“One of the major strengths of the Episcopal Asset Map is that it’s a call to tell our stories,” said Tamara Plummer, Asset Map Coordinator for Episcopal Relief & Development. “By filling out the online survey, you can talk about your church’s ministries, your child’s school, the nursing home where your parent lives – any Episcopal institution that you know about! I highly recommend going online to the Map and seeing what your local church is up to, and it just takes a few clicks to help make the Map even better.”

Any user can edit or upload content for any Episcopal Church institution on the Asset Map. Edits are reviewed by a bishop-appointed Diocesan Map Administrator (DMA) before appearing on the public profile. In dioceses where there is no appointed DMA, completed surveys are stored in the map database until a DMA has been selected and trained. Pins are also now in place for Episcopal Church institutions in dioceses outside the 50 US states, and pilot programs are in development to bring those dioceses into full participation. For more information on how dioceses can sign on or how to add pins to the Map, please visit the Asset Map FAQ page.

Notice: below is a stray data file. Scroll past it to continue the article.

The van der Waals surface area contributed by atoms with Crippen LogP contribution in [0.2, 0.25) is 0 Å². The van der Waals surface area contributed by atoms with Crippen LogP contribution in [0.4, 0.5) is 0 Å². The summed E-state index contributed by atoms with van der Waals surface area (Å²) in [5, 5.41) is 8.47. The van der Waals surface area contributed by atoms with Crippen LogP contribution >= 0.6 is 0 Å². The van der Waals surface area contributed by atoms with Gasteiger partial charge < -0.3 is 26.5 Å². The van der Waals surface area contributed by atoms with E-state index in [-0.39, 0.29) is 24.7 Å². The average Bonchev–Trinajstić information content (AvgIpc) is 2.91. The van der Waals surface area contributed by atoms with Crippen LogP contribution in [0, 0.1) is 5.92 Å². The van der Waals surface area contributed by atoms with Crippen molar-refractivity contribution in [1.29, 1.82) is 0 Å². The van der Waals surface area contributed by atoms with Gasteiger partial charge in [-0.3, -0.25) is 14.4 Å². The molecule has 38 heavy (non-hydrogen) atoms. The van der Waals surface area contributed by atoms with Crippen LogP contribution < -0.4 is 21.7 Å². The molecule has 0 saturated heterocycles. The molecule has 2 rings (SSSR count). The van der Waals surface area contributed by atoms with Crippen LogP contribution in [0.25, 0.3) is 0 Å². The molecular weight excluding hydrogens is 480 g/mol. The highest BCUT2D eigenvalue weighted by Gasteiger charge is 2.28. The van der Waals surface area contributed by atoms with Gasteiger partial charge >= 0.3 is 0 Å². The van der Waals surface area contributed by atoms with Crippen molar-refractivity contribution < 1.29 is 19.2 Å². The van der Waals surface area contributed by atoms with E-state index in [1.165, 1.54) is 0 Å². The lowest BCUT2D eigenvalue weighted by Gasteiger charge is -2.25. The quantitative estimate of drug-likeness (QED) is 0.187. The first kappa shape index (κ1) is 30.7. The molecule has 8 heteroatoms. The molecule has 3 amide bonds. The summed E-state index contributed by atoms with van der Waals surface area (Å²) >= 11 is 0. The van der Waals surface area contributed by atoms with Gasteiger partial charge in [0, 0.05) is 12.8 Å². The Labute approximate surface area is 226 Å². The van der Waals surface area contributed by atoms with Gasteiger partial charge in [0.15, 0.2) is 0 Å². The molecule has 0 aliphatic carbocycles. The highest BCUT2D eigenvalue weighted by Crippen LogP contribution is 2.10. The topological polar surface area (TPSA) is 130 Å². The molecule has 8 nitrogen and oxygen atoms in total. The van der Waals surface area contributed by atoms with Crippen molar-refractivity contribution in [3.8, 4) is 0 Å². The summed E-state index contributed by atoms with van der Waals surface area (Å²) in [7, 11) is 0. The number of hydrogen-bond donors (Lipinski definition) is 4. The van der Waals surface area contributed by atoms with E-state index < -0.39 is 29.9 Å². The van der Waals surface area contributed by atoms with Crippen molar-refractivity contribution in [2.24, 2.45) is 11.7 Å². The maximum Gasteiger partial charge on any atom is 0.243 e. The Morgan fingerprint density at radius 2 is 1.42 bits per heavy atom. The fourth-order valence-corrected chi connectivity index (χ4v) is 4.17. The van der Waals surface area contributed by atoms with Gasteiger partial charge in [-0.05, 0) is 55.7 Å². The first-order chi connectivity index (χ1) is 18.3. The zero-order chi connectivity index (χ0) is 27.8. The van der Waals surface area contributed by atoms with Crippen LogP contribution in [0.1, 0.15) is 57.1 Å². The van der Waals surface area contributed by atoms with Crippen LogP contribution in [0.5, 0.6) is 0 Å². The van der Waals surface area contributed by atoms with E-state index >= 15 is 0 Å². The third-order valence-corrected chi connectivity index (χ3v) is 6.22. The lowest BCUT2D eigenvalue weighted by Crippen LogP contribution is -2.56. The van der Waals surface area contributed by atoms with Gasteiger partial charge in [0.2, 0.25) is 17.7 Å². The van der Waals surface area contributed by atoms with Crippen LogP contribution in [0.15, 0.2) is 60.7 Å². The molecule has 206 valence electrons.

A short promotional video in English and now in Spanish shows how the Episcopal Asset Map can be a source of information and inspiration. Success stories and examples of creative uses of the Map are posted to the project’s Facebook page. For a more in-depth look at the Asset Map and how to get involved in building up this robust network of Episcopal ministries, watch the November 3 webinar produced by Episcopal Church Foundation featuring Plummer as well as Katie Mears, Director of Episcopal Relief & Development’s US Disaster Program.